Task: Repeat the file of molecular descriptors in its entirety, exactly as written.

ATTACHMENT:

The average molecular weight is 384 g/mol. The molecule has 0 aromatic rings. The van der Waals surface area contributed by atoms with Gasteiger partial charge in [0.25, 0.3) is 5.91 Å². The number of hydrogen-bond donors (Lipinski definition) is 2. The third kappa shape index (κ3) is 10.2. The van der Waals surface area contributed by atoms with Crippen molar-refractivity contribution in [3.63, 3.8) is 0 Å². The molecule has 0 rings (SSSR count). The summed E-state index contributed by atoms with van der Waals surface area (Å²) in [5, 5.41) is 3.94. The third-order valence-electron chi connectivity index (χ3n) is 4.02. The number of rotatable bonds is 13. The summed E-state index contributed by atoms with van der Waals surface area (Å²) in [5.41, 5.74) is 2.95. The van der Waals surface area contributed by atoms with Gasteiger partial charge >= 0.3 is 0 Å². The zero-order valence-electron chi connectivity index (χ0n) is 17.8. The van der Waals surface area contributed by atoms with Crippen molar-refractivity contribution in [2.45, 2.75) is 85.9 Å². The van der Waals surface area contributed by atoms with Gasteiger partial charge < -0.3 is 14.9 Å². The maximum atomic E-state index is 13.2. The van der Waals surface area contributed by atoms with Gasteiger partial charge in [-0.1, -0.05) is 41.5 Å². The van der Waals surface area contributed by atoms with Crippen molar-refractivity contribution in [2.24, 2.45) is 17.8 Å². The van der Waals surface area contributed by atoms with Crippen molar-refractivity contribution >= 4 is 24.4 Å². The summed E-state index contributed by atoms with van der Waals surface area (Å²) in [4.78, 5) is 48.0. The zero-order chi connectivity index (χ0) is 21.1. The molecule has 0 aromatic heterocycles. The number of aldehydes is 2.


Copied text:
The average molecular weight is 384 g/mol. The molecule has 0 aromatic rings. The van der Waals surface area contributed by atoms with Gasteiger partial charge in [0.25, 0.3) is 5.91 Å². The number of hydrogen-bond donors (Lipinski definition) is 2. The third kappa shape index (κ3) is 10.2. The van der Waals surface area contributed by atoms with Crippen molar-refractivity contribution in [3.63, 3.8) is 0 Å². The molecule has 0 rings (SSSR count). The summed E-state index contributed by atoms with van der Waals surface area (Å²) in [5, 5.41) is 3.94. The third-order valence-electron chi connectivity index (χ3n) is 4.02. The number of rotatable bonds is 13. The summed E-state index contributed by atoms with van der Waals surface area (Å²) in [5.41, 5.74) is 2.95. The van der Waals surface area contributed by atoms with Gasteiger partial charge >= 0.3 is 0 Å². The zero-order valence-electron chi connectivity index (χ0n) is 17.8. The van der Waals surface area contributed by atoms with Crippen molar-refractivity contribution in [2.45, 2.75) is 85.9 Å². The van der Waals surface area contributed by atoms with Gasteiger partial charge < -0.3 is 14.9 Å². The maximum atomic E-state index is 13.2. The van der Waals surface area contributed by atoms with Gasteiger partial charge in [-0.1, -0.05) is 41.5 Å². The van der Waals surface area contributed by atoms with Crippen molar-refractivity contribution in [2.24, 2.45) is 17.8 Å². The van der Waals surface area contributed by atoms with Crippen molar-refractivity contribution >= 4 is 24.4 Å². The summed E-state index contributed by atoms with van der Waals surface area (Å²) in [4.78, 5) is 48.0. The zero-order chi connectivity index (χ0) is 21.1. The molecule has 0 aromatic heterocycles. The number of aldehydes is 2.